9%; Germany 6%; Algeria 6%; Belgium/Luxembourg 5%;  Italy 4%.


Before June 7, 1967, the United States maintained cordial relations 
with Mauritania and provided a small amount of economic assistance. 
However, Mauritania broke diplomatic and consular relations with the 
United States during the June 1967 Middle East war. Relations were 
restored two years later, and ties were relatively friendly until the 
late 1980s, despite disagreement over the Arab-Israeli issue.

Between 1983 and 1991, when the USAID (U.S. Agency for International 
Development) mission in Mauritania ceased operations, the United 
States provided $67.3 million in development assistance. The U.S. 
also provided emergency food assistance through bilateral channels 
until 1992 and, subsequently, through multilateral channels. Since 
1981, the United States has provided about $100 million in economic 
and food assistance.

The 1989 rupture between Mauritania and Senegal that resulted in the 
deportation of tens of thousands of Mauritanian citizens negatively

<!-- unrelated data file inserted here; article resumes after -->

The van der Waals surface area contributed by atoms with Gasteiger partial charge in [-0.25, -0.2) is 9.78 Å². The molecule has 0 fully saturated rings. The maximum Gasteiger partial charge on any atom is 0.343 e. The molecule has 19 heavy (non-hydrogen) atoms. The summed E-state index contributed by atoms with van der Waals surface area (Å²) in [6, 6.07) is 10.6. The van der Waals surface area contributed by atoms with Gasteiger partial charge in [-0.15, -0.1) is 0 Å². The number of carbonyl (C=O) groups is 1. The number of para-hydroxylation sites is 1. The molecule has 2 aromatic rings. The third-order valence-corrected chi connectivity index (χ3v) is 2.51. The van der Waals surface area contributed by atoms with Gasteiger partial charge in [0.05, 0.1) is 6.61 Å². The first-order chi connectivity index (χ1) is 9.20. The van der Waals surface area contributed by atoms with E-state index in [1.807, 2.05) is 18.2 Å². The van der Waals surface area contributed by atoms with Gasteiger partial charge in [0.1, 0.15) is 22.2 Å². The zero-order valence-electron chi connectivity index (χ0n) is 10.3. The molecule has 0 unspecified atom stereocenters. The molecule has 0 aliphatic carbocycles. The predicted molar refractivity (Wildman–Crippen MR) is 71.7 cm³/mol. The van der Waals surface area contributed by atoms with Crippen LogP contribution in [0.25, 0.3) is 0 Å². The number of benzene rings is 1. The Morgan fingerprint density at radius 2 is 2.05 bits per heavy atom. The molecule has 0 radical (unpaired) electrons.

affected U.S.-Mauritanian relations. Moreover, Mauritania's perceived 
support of Iraq prior to and during the Gulf war of 1991 further 
weakened the strained ties.

Relations between the U.S. and Mauritania reached a low in the spring 
of 1991, as details of the Mauritanian military's role in widespread 
human rights abuses surfaced. The United States responded by formally 
halting USAID operations and all military assistance to Mauritania. 

Since late 1991, the Government of Mauritania has expressed a desire 
to restore good relations with the United States. It has implemented 
democratic reforms such as the legalization of political parties,  a 
free press, and presidential and legislative elections.   The 
government has also improved its overall performance on human rights.

The prospects for resuming U.S. military and development assistance 
to Mauritania hinge on Mauritania's continued progress on human 

Trade and Investment

In 1995, an American firm was awarded a $17 million contract for 
projects in Mauritania in telecommunications and other fields, 
indicating that bilateral commercial ties are expanding.

Mauritanians would welcome U.S. investment, particularly in 
fisheries. U.S. exporters have been active in the mining sector, 
although primarily through European offices or agents. Export 
opportunities exist in transportation, agriculture, boat repair, and